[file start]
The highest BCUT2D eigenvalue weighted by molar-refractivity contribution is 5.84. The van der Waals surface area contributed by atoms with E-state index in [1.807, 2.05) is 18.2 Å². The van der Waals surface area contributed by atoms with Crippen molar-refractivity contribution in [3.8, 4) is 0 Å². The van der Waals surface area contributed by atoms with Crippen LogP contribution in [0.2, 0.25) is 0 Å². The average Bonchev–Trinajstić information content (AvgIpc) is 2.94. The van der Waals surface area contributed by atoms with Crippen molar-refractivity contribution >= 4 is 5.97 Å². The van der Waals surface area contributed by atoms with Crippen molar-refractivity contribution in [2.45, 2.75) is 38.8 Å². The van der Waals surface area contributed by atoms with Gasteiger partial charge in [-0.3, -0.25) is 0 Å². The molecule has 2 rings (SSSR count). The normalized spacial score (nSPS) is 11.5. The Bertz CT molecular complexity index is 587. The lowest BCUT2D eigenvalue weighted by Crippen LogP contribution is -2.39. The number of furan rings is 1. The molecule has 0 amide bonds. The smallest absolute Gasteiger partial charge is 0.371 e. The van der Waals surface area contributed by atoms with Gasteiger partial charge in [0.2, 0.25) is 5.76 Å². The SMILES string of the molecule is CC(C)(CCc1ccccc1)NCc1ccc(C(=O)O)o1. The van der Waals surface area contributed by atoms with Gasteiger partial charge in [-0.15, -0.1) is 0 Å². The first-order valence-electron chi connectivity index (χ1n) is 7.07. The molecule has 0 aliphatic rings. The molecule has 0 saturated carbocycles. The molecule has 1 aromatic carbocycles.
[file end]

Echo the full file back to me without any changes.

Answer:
The highest BCUT2D eigenvalue weighted by molar-refractivity contribution is 5.84. The van der Waals surface area contributed by atoms with E-state index in [1.807, 2.05) is 18.2 Å². The van der Waals surface area contributed by atoms with Crippen molar-refractivity contribution in [3.8, 4) is 0 Å². The van der Waals surface area contributed by atoms with Crippen LogP contribution in [0.2, 0.25) is 0 Å². The average Bonchev–Trinajstić information content (AvgIpc) is 2.94. The van der Waals surface area contributed by atoms with Crippen molar-refractivity contribution >= 4 is 5.97 Å². The van der Waals surface area contributed by atoms with Crippen molar-refractivity contribution in [2.45, 2.75) is 38.8 Å². The van der Waals surface area contributed by atoms with Gasteiger partial charge in [-0.3, -0.25) is 0 Å². The molecule has 2 rings (SSSR count). The normalized spacial score (nSPS) is 11.5. The Bertz CT molecular complexity index is 587. The lowest BCUT2D eigenvalue weighted by Crippen LogP contribution is -2.39. The number of furan rings is 1. The molecule has 0 amide bonds. The smallest absolute Gasteiger partial charge is 0.371 e. The van der Waals surface area contributed by atoms with Gasteiger partial charge in [0.2, 0.25) is 5.76 Å². The SMILES string of the molecule is CC(C)(CCc1ccccc1)NCc1ccc(C(=O)O)o1. The van der Waals surface area contributed by atoms with Gasteiger partial charge in [-0.15, -0.1) is 0 Å². The first-order valence-electron chi connectivity index (χ1n) is 7.07. The molecule has 0 aliphatic rings. The molecule has 0 saturated carbocycles. The molecule has 1 aromatic carbocycles.